Most of us have experienced some part of these consequences this year. We may have suffered the loss of family members or friends. We may find ourselves necessarily distanced or isolated from the people we love. We may have lost routines and faced the cancellation of anticipated rituals or travel. We may be undergoing an achingly slow recovery from disease. More than ever, we recognize what it is to live in a world beyond our control. But this year has also been a time when we’ve had to change or adapt in order to continue living. Somehow we begin to move forward after—and even during—loss. We remember and honor and continue to cherish those no longer with us. We find new ways—ways that don’t involve physical proximity—to connect to those we love. We develop new routines, new activities, and adapt some of the old to our new circumstances. We work toward recovery, and we work toward the future—even while we’re still afflicted by anxiety and sorrow.
The special section of this year’s journals, “Staying at Home” with Jane Austen: Reading and Writing during a Pandemic, was proposed with our situation—and that of Jane Austen—in mind. In this issue of Persuasions On-Line you’ll find essays on how people have used Austen during this time as well as essays on how Austen in her fiction dealt with separation and too much togetherness, illness, and death. Persuasions 42 (to be mailed this spring) will have more treatments of this theme: on home remedies; on the “cruel Mrs. Craven”; on letter-writing; on Austen’s use of illness and cures in Persuasion and Sanditon.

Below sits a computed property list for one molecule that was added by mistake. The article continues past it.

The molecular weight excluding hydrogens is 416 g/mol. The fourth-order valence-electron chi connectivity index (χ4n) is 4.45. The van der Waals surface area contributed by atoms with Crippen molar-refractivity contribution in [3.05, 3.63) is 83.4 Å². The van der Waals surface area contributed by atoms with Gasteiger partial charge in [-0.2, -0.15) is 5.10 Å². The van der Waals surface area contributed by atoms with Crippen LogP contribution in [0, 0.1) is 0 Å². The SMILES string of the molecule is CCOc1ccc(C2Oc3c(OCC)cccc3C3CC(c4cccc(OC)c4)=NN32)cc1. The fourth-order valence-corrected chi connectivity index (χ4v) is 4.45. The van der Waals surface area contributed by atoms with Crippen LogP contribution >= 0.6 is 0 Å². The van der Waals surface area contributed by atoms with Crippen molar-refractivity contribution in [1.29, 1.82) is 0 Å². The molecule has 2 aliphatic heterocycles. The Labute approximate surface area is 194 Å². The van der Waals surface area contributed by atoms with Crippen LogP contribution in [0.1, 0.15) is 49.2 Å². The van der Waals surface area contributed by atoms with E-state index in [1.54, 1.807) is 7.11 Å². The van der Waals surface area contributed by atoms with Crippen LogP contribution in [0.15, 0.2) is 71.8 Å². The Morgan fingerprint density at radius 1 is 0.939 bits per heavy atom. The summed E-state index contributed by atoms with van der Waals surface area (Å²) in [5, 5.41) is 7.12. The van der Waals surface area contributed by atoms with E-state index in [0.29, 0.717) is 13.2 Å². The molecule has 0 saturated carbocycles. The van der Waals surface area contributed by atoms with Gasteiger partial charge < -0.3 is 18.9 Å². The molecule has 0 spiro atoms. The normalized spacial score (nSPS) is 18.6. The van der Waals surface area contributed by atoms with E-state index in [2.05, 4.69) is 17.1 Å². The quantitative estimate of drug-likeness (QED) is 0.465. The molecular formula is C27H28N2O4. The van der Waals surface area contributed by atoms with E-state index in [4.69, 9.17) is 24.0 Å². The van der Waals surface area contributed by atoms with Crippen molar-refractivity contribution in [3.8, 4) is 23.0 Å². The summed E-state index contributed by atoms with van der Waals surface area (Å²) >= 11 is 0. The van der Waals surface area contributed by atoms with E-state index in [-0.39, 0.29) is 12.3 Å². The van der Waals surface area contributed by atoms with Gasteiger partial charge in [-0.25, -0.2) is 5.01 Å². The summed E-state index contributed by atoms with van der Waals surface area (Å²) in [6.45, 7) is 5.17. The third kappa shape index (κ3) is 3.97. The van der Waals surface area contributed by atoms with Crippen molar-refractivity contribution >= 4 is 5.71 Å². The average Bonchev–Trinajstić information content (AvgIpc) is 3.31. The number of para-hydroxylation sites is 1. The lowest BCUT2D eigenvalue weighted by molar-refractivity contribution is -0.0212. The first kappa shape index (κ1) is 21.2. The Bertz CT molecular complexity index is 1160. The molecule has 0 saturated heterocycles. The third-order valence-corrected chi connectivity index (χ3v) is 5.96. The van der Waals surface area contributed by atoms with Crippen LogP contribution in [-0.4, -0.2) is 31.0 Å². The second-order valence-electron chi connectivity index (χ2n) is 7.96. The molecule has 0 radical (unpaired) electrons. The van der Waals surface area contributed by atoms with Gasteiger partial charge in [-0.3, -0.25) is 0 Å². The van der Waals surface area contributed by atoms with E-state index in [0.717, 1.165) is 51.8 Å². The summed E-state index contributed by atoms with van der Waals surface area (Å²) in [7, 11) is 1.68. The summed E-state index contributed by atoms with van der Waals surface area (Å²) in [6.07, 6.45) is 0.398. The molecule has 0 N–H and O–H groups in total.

As an organization, one major crisis JASNA faced this year was the impossibility of gathering for our AGM in Cleveland, Jane Austen’s Juvenilia: Reason, Romanticism, and Revolution. Thanks to the energy and creativity of the AGM and then Virtual AGM coordinators Amy Patterson and Jennifer Weinbrecht, President Liz Philosophos Cooper, Vice President–Conferences Linda Slothouber, and Website Manger Iris Lutz, as well as to the flexibility and resourcefulness of the presenters, more JASNA members than ever before were able to enjoy the abundant program and even the sweets of virtual connection. Essays based on many of the excellent presentations are included in this issue; there will be others in Persuasions 42.
Both Persuasions On-Line 41.1 and Persuasions 42 also contain, as usual, a rich Miscellany. The essays in this issue range from a consideration of the Rice portrait and the shoplifting trial of Jane Austen’s aunt to the recent series Fleabag; it includes two essays, one on Lady Catherine as a Karen and another on the connections between Austen and Adam Smith, that consider how we read Austen in moral terms. And, finally, we have a new bibliography team: Carol Grigas, Lise Snyder, and Claire Bellanti have taken on the overwhelming task of assembling the resource of Austen-related materials published in 2019.
Although my gratitude to the many people whose effort goes into this journal is always deep, this year—given the trials and anxieties and limitation of resources that everyone has faced—it is particularly so. Thank you to the authors of these essays, who poured their energy into pieces that will delight, instruct, and sustain us. Thank you to the members of the editorial board, who devoted their overtaxed resources to evaluating essays and providing the helpful comments that strengthened them. Marsha Huff proofread all the essays and offered editorial advice; Iris Lutz and Adam Keuer solved technical problems where they occurred; Carol Moss created all the pages, spotted uncaught error, sized and placed images, found others: thank you all.